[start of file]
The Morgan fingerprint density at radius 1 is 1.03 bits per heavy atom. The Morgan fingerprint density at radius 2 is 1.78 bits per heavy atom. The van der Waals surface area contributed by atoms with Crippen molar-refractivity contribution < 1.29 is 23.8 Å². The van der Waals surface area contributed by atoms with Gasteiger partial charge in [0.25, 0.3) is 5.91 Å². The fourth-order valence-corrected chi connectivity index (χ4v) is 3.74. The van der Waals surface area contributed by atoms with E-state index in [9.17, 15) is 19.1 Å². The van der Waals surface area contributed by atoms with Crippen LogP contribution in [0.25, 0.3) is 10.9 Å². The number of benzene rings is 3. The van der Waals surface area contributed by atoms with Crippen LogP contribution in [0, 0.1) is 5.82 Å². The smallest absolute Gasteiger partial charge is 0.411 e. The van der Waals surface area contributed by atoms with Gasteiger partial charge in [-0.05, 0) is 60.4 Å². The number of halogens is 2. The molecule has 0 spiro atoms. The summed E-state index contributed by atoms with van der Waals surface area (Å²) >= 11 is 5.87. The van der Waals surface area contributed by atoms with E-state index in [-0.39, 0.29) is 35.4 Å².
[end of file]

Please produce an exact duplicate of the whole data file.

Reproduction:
The Morgan fingerprint density at radius 1 is 1.03 bits per heavy atom. The Morgan fingerprint density at radius 2 is 1.78 bits per heavy atom. The van der Waals surface area contributed by atoms with Crippen molar-refractivity contribution < 1.29 is 23.8 Å². The van der Waals surface area contributed by atoms with Gasteiger partial charge in [0.25, 0.3) is 5.91 Å². The fourth-order valence-corrected chi connectivity index (χ4v) is 3.74. The van der Waals surface area contributed by atoms with E-state index in [9.17, 15) is 19.1 Å². The van der Waals surface area contributed by atoms with Crippen LogP contribution in [0.25, 0.3) is 10.9 Å². The number of benzene rings is 3. The van der Waals surface area contributed by atoms with Crippen LogP contribution in [0, 0.1) is 5.82 Å². The smallest absolute Gasteiger partial charge is 0.411 e. The van der Waals surface area contributed by atoms with Gasteiger partial charge in [-0.05, 0) is 60.4 Å². The number of halogens is 2. The molecule has 0 spiro atoms. The summed E-state index contributed by atoms with van der Waals surface area (Å²) >= 11 is 5.87. The van der Waals surface area contributed by atoms with E-state index in [-0.39, 0.29) is 35.4 Å².